My grandma was recently marked as an inoperable coronary patient. This was very hard for me, it still is very hard for me. The whole family took this as a blow because a few weeks earlier they told us that she could undergo surgery with a small risk of failure.
And now, two days ago, they told her that the surgery would be extremely dangerous, that they can't do nothing for her anymore and they marked her as an inoperable coronary patient. I'm very attached to her and I don't want her to go. I want you to tell me what is life expectancy for an inoperable coronary patient?
We can't answer your question. We don't know her full history or her current condition.
Ask the doctor.
I only know that her condition is at that stage when nothing more can be done for her. The doctors told her already about how much time does she have left but she won't tell us, and she told the doctor not to tell us, too. She told us "live like I'm going to be gone tomorrow".
I know that she has a severe angina. A found an information on the internet that an average life expectancy is less than five years in patients with symptomatic heart failure, while 90 percent of those with advanced disease have survival rates of a year.
Hey Health n Joy,
I don't know is it just me but it's kind of weird for someone to tell you how long is your grandma going to live.
Actually, my grandma too had a severe angina and the first time she went to see her doctor, he sent her to do some tests and they told her that she was an inoperable coronary patient. She never told us that, she just said that there were no treatment options for her available and that she was going to be just fine. She lived a year and 4 months after that time when she went to see her doctor.
I think that Medic Dan might have a point here, it's hard to tell if we don't know her current condition or her medical history.
But I have to say that I'm not really optimistic about your grandma here. You see, medicine has progressed a lot, and I mean, a lot. There is only a small number of things that cannot be treated in at least one way. When it comes to coronary patients, only a small, extremely small number of patients happen to be inoperable coronary patients. That means that their condition is pretty bad and the life expectancy after you were told that you were an inoperable coronary patient usually isn't more than 2 years.
Doctors can be wrong about how long someone can live.
That the doctors are saying that the procedure is dangerous suggests that they are taking a realistic approach to her health. With ANY procedure there is a risk. There needs to be a determination of will the benefits outweigh those risks. In this case, it seems not.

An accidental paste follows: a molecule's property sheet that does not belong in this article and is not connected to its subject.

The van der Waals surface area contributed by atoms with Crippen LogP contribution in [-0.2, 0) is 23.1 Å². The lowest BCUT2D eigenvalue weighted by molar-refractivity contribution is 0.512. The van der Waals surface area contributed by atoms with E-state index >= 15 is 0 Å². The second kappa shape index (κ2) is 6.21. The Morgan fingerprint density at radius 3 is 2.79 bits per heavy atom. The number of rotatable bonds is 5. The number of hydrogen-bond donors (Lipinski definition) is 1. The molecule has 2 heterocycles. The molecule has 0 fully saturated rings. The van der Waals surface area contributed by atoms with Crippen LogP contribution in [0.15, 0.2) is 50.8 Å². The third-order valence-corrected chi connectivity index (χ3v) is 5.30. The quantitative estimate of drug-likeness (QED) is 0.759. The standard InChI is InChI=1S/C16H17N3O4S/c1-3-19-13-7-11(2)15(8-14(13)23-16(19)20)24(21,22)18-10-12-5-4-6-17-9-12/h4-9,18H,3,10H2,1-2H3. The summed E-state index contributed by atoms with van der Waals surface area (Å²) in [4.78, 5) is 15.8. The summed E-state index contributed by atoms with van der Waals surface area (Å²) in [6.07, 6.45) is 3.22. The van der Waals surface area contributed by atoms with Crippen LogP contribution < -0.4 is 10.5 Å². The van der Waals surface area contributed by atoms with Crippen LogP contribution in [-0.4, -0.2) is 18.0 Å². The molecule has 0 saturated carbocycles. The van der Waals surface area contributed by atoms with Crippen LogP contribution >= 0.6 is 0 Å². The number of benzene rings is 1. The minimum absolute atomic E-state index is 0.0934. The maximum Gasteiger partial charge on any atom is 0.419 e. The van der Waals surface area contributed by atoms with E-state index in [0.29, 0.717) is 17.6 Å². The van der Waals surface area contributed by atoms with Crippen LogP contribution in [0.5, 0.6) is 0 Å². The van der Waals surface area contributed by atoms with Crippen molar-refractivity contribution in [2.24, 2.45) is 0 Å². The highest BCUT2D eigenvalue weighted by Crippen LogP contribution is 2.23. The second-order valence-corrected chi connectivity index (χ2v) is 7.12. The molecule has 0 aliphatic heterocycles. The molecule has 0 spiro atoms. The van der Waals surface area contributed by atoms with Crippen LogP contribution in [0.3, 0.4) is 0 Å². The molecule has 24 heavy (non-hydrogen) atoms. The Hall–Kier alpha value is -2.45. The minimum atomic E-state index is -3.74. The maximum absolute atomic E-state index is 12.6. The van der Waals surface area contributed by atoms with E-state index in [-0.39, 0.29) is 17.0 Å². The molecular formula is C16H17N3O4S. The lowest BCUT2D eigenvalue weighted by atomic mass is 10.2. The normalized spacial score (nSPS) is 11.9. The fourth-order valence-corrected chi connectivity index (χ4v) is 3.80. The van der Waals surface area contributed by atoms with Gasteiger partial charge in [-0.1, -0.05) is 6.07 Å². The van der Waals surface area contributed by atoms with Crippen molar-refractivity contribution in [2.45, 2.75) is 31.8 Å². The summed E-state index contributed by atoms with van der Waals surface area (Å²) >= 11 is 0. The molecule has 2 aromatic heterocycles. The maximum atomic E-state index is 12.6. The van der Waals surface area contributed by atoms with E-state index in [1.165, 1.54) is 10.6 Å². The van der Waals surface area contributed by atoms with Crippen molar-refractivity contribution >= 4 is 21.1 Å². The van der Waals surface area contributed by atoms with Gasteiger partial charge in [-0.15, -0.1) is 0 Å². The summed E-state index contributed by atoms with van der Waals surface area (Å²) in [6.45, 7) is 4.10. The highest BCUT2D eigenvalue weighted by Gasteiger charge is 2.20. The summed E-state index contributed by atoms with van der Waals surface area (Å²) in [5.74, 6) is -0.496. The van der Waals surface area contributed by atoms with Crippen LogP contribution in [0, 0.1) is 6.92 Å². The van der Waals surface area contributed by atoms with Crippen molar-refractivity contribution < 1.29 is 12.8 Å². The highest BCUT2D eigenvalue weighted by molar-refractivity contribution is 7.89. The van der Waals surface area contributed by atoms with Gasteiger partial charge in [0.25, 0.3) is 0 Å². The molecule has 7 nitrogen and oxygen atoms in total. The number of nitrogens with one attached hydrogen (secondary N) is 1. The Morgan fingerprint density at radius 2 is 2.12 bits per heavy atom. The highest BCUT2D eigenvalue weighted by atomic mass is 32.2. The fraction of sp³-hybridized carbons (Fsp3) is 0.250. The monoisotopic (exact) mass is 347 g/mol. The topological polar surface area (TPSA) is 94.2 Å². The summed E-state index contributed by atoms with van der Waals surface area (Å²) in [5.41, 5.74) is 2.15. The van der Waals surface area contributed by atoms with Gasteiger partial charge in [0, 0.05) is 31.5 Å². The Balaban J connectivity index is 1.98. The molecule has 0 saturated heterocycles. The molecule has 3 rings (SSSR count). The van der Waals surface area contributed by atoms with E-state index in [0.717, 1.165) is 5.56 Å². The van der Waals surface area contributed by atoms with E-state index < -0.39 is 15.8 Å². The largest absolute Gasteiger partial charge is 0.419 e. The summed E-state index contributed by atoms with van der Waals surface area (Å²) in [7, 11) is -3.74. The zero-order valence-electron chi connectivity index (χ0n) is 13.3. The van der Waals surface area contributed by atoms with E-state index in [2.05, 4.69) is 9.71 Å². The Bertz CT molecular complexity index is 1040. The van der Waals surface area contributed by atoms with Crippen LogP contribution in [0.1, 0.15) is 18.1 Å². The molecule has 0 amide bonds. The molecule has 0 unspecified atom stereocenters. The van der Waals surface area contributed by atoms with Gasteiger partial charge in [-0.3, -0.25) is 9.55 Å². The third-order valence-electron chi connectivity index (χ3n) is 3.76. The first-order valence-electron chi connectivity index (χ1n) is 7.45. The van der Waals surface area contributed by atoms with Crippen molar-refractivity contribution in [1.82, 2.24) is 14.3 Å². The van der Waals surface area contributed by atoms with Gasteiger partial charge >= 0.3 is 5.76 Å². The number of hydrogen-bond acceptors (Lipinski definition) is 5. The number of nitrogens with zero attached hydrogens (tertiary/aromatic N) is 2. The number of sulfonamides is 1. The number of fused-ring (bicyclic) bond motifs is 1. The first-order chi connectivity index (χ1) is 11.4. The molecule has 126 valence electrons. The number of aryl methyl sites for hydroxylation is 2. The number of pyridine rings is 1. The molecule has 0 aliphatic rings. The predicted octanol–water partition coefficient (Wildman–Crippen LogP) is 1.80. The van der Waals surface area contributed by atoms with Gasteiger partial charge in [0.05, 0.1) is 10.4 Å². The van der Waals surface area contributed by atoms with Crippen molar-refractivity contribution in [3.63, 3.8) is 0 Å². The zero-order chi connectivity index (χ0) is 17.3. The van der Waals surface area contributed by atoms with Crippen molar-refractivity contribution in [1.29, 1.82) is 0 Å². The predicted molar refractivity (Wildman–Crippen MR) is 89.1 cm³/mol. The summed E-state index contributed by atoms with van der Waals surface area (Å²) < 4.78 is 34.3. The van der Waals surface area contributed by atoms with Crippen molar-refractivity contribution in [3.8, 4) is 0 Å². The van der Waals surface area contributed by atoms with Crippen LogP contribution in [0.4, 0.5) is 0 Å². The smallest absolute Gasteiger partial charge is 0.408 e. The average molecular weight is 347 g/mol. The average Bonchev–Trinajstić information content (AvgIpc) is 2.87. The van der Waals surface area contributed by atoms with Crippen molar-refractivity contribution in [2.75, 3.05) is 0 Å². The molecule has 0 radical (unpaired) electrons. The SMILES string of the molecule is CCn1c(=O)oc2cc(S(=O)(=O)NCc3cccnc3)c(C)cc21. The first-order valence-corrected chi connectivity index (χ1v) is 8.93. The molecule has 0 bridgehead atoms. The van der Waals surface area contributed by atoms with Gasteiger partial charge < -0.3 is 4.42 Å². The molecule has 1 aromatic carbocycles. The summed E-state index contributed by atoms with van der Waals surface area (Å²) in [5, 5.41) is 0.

Again, I'd like to give you a specific answer but we know absolutely nothing about your grandmothers health.
Respect her desires to not tell you. Cherish the time you have.
You aren't necessarily right, Adria. Although you have a good point of view, there actually are a few conditions which cannot be treated in any way and are still not so dangerous, meaning that it doesn't have to mean that these people won't live to be a hundred or something, even though it's rare.
You can never know this for sure, Health n Joy, so I would advise that you forget about it and just live like everything's normal. I believe that your grandma would appreciate that, too. Show her the love you feel towards her every day and go make some more memories with her.
I will agree with Medic Dan and Alan on what they wrote.
First of all, you cannot possibly know how long is your grandma going to live. So, even if someone told you a specific number, you would just be in constant fear that your grandma is going to die in that number of days or years, which won't even be true.
Secondly, like Medic Dan told you, respect her desires not to tell you. I honestly think that you have a wise grandma and that she knows what's best for all of you. Enjoy the time you have left with her.
Look, I agree with medic dan that it is very hard to answer properly on your question since we don’t know nothing about history disease. It is very important and I am pretty sure that you don’t know a lot about it as well. I will tell you what I know, since my friend had the same problem. But I need to tell you that he never had any bigger problems in his life, so when he was diagnosed (and that was 11 years ago), until now he is feeling fine.
In his case life expectancy is very good.
Hello everyone. I can see that a lot of you have different experience with this disease. And now I really don’t know what to think because I wanted to ask you very similar question. Well, my grandpa got this diagnose and we don’t know what to do. He is not that old, he is 67 years old and we all are worried. He was never sick before and this is his first bigger health issue. That is why I believe that everything is going to be ok with him, but I can't tell. So I was hoping that you can tell me how long he can live with proper treatment?
Hey everyone. Look Aurora Borealis, I already told you up there that it is very hard to give a right prognosis. My grandmother lived a long after doctors predicted her death but she was sick before and I can see that your grandfather is not that sick. With the proper treatment he can live nice life and he can live more than 10 years, I am sure at this. But still I have to tell you that you should listen to Medic Dan's advice about telling your grandpa about this disease. He doesn’t need to know about this a lot. Let him have nice life Aurora. He will be happy.